To the Editor,
The freedom of citizens to travel freely throughout the city without being spied upon is at stake. I read the recent article "Police, mayor favor license plate reading cameras" with …
To the Editor,
The freedom of citizens to travel freely throughout the city without being spied upon is at stake. I read the recent article "Police, mayor favor license plate reading cameras" with great concern. Citizens have a reasonable expectation of privacy when they travel. Using this new technology, the Warwick Police Department would be able to track you using "vehicle type, make, color and other attributes," as well as license plates. This is an incredibly powerful tool, and would shift the balance of power in this city.
To my reading, none of this would require a warrant, and there is no civilian oversight of the practice. WPD would be able to track the movements, in real time, of every vehicle in the city, for any reason they choose. Our city is set up for travel by automobile. It's an important part of nearly everyone's lives. Effectively, this would make it impossible for many citizens to travel throughout the city without being spied upon.
People have already reached out to me to express their concerns about introducing this technology and I think it's important that I speak to their fears. Unfortunately, it doesn't seem that the Warwick Police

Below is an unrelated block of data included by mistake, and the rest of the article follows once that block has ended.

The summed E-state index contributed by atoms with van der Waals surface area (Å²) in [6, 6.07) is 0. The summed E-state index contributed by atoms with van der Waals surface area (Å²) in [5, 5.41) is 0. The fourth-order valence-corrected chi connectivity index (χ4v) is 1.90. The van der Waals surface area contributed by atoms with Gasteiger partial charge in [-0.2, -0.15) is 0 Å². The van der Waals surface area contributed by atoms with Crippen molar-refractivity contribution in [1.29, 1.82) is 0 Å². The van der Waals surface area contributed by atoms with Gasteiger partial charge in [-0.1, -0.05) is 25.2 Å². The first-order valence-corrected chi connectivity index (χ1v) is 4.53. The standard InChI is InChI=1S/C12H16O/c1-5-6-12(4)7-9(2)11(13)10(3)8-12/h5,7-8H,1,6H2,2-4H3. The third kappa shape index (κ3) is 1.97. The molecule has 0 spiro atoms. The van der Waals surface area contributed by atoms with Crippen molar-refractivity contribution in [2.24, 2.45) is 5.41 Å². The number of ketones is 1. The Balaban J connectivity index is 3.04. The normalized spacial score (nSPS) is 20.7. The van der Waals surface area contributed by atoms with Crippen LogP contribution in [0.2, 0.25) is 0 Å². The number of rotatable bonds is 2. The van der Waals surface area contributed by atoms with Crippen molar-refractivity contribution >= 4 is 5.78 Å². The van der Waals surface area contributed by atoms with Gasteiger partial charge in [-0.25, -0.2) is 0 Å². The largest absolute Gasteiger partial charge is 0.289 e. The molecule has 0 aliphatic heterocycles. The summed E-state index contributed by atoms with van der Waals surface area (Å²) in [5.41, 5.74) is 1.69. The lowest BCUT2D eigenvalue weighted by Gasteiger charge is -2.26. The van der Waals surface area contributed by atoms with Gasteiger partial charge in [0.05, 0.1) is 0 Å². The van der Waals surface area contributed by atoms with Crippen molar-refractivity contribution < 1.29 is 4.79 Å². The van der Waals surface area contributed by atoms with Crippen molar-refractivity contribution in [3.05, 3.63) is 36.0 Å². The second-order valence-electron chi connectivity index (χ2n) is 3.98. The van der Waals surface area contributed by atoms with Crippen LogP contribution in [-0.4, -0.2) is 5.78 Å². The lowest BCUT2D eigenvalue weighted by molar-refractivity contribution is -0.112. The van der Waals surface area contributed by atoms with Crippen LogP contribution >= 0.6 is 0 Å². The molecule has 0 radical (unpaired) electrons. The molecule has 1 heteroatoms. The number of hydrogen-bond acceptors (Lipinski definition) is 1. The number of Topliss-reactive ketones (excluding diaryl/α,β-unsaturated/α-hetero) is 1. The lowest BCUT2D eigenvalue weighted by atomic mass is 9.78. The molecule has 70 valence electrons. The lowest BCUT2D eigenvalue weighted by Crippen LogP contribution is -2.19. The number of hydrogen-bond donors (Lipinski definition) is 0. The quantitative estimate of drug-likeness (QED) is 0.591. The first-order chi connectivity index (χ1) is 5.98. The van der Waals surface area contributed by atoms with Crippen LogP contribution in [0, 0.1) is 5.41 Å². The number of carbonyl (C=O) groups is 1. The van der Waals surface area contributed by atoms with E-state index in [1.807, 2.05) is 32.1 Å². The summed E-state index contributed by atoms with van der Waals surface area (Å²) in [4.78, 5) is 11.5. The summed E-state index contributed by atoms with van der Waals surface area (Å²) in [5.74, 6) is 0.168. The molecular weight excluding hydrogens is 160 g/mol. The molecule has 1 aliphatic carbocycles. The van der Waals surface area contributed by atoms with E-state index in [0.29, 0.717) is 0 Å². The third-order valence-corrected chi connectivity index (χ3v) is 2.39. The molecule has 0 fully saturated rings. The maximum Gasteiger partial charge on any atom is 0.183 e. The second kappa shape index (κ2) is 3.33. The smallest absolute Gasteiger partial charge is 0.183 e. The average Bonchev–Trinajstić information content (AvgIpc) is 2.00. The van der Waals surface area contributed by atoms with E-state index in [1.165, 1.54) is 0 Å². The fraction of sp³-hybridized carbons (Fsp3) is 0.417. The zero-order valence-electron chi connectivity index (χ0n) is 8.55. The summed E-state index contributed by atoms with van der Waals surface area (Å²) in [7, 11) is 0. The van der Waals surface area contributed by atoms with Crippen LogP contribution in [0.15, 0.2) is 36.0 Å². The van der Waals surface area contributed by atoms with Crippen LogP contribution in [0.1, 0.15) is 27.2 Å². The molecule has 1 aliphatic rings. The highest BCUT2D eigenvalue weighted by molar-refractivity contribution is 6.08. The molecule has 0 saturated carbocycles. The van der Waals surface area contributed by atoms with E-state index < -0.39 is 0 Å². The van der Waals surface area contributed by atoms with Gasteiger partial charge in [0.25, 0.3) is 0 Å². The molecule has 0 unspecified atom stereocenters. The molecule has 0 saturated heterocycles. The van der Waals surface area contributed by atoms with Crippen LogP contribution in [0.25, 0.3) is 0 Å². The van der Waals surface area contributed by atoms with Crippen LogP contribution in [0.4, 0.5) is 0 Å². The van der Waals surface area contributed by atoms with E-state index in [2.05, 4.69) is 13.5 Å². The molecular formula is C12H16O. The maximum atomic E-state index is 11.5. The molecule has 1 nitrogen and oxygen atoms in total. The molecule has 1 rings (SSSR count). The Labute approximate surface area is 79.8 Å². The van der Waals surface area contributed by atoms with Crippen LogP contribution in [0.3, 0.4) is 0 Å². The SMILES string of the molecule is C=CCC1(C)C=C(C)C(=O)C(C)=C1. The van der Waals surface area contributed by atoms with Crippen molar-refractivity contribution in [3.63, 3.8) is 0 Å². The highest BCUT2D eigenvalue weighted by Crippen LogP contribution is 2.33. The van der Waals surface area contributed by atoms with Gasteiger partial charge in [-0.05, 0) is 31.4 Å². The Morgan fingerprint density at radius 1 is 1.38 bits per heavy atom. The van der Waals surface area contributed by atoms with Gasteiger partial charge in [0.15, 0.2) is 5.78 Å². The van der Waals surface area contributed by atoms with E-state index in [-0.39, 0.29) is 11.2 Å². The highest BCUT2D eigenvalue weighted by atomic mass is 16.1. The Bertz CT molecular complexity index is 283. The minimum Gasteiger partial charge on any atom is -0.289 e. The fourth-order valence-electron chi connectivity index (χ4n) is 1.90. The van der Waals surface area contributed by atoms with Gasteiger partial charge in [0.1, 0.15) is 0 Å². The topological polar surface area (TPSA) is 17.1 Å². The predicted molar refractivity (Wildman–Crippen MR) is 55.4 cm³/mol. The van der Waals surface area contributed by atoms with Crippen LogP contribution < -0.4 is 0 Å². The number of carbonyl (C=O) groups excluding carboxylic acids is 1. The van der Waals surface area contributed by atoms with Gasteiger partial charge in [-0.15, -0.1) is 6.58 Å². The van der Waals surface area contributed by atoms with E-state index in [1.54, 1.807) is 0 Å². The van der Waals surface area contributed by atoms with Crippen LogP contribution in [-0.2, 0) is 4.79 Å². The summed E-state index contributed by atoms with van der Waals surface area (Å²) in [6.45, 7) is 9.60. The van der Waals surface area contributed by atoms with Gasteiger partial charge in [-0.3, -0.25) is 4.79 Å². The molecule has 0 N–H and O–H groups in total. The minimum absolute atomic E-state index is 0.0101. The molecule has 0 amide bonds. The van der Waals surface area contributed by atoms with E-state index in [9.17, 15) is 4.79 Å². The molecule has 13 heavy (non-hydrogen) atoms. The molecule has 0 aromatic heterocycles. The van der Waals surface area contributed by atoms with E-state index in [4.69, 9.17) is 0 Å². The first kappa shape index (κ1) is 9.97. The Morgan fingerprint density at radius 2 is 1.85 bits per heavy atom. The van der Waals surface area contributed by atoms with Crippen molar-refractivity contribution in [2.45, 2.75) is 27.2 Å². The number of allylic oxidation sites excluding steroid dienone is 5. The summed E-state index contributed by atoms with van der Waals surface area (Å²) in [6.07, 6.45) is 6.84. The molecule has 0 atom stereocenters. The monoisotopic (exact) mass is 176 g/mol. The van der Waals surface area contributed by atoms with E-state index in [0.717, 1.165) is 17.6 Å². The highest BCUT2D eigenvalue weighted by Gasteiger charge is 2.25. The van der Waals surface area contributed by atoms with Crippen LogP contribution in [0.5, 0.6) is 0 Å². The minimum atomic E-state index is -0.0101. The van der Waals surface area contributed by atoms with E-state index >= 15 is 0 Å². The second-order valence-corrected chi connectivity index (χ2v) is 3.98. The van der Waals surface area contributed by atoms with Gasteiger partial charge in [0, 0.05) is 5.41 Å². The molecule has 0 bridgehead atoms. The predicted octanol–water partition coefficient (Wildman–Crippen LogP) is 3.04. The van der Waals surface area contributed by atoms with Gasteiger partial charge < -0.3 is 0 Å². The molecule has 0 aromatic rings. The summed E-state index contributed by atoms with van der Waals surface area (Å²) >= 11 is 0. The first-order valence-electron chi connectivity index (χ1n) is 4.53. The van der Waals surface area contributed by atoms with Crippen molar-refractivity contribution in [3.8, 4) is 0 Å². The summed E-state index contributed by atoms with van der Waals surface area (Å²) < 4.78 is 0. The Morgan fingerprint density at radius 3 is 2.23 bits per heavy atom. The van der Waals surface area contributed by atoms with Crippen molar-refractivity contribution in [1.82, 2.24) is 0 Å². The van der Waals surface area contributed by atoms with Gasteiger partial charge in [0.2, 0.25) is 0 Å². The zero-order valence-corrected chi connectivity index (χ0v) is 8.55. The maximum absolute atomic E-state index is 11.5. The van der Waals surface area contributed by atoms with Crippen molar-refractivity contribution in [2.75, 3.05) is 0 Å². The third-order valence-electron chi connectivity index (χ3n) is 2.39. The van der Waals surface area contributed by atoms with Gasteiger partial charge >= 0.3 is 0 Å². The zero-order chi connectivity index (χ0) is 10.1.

Department has engaged with those it claims to protect for their input.
Yes, some criminals may be caught with this, but the vast majority of data they will have access to will be law-abiding citizens. Legal experts also oppose this technology.
If the WPD needs to conduct surveillance on a vehicle, they should get a warrant approved by a judge, every time. Otherwise, any information should be unavailable to them.
I was even more shocked to read that Col. Braford Connor of the WPD proposes arming local businesses with this same technology. I have no desire to have my movements tracked by the Home Depot because I need to buy a box of drywall screws. I don't believe anyone does, but they've only heard the sales pitch, not an honest discussion that also includes the potential negative outcomes of these cameras.
These cameras are accurately described as "proactive." They are not defensive, they amount to a weapon aimed at private citizens. This is technology developed for cyber warfare, and the WPD wants to use it on us.
This is a dangerous trend.
Our city should stand with the freedom of its citizens on this issue.
Stuart Wilson is a stay-at-home parent running for State Representative from District 19.
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